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How to remove a commit from Atlassian Bitbucket


In this article I will show you how to delete a commit from a Bitbucket repository.

Why would we need to delete a commit?

It can happen if you accidentally pushed sensitive information into your Bitbucket repository.

For example, you forgot to exclude a file with passwords from adding to git or you provided your password in one of the source files to test how the program works and then you forgot to remove your password from this source file. You pushed commits from your local repo to your Bitbucket repo and that is it. Your sensitive information is there. Everyone with access to this repository can see your password, for example. How to remove this sensitive information?

You can delete your repository and create a new one. But it would make you apply all settings from the deleted repo back and warn your mates, that you created a new repo. It sounds too complicated.

A simpler way would be to remove the wrong commit.

In this tutorial I will show you step by step how to do it.

Create a Bitbucket repo

First I will create a Bitbucket repository:

Screenshot 2020-05-31 at 10.47.30.png

Create a local repository, make changes, push to Bitbucket

I will create a new folder for my repository:

mkdir bitbucket-tutorial
cd bitbucket-tutorial/

I will initialise the git repository and add the remote for my Bitbucket repository:

git init
git remote add origin

I will create a new file and add some contents:

touch mynewfile.txt

Here is the contents of mynewfile.txt:

this line is initial commit

I will commit the changes and push the changes into Bibucket:

git add *
git commit -m "initial"
git push origin master

I will make changes to mynewfile.txt:

this line is initial commit
I added my password info here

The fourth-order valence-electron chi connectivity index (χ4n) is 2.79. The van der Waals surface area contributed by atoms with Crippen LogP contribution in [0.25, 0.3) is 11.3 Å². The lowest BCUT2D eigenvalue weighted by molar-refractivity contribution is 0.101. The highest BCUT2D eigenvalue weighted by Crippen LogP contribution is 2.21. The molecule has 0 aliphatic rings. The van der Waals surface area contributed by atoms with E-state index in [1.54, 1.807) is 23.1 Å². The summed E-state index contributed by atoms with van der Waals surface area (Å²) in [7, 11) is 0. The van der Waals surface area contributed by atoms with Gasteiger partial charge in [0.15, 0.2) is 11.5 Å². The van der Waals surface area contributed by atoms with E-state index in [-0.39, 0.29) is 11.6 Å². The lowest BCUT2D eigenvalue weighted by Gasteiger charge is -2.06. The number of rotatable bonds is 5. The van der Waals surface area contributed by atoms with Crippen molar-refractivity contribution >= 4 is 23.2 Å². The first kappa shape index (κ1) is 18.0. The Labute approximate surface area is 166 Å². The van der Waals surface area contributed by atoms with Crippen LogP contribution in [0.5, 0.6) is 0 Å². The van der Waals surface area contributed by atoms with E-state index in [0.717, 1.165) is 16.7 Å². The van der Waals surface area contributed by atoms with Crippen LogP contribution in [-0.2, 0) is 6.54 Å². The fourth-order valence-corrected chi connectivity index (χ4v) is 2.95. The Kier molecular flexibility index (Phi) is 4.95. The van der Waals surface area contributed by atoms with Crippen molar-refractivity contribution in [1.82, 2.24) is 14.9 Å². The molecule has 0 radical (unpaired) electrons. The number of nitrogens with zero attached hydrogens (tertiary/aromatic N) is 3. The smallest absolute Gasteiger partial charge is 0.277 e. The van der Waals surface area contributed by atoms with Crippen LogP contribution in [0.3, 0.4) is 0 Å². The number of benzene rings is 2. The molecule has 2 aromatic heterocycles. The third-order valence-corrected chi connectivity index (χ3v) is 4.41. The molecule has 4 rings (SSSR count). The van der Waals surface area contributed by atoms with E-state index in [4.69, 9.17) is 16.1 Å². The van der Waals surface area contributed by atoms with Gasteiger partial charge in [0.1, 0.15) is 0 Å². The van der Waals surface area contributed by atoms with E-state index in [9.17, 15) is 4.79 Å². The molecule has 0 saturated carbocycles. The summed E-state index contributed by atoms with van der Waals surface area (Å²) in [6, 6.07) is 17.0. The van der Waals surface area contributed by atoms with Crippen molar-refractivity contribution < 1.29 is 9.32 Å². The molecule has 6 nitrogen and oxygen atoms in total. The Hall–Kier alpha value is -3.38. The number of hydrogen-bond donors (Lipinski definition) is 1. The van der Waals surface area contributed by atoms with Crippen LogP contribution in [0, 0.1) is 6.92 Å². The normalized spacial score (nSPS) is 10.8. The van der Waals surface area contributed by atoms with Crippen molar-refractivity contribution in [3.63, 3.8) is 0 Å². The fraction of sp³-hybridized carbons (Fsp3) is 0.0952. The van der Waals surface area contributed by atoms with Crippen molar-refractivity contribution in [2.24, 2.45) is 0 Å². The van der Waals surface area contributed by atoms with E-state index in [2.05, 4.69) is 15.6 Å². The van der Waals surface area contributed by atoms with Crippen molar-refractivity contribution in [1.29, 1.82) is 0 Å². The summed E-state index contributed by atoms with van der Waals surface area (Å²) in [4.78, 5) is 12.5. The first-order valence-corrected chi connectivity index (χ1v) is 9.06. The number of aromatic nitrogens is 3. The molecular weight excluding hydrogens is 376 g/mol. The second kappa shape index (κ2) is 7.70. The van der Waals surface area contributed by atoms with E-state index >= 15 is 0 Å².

I will commit changes and push to Bitbucket:

git add *
git commit -m "sensitive info"
git push origin master

If we have a look at our Bitbucket now we will see two commits:

Screenshot 2020-05-31 at 11.08.11.png

And our commit with sensitive information contains our password line:

Screenshot 2020-05-31 at 11.09.25.png

Even if we remove our password from mynewfile.txt, commit changes and push to Bitbucket, we will still be able to see our commit with sensitive info and hence our password.

We need to remove this commit completely from our Bitbucket repo

Remove commit with password

Let's first find the id of our commit:

git log --oneline --graph --decorate

Here is the output:

Screenshot 2020-05-31 at 11.18.31.png

I marked the id of our commit with a red rectangle.

Now let's remove this commit. We need to reset our git repository to the commit which took place before our wrong commit. The id of the previous comment is 3e90065:

Screenshot 2020-05-31 at 11.23.08.png

Now let's reset our repository

git reset --hard 3e90065

Now mytextfile.txt looks like this:

this line is initial commit

Correct! We do not have our information about the password.

Our commit history looks like this:

Screenshot 2020-05-31 at 11.26.25.png

We do not have our comment with sensitive information. Also correct!

But if we look at our Bitbucket repository, we still have our sensitive info comment:

Screenshot 2020-05-31 at 11.28.11.png

That is because we did not push our changes form our local repository to our Bitbucket repository. Let's do it:

git push --force origin master

Screenshot 2020-05-31 at 11.31.53.png

And now if you have a look at our repository in Bitbucket we will have only our initial commit:

Screenshot 2020-05-31 at 11.33.19.png

Success! We removed the commit with our password from our Bitbucket repository.


Thank you very much for a very clear explanation!

I tried this on our Bitbucket and it did not truly work.

Although the commit disappears from the list, if you know the commit ID you can still look at it and see the password file by manually entering the URL.

Like # people like this

Simple explanation, great result !!! THX

Thanks this worked. I had to get rid of a rouge commit from a rogue dev!

eric-914 I'm New Here Sep 03, 2021

Will this work if the commit in question is not the last, most recent commit?


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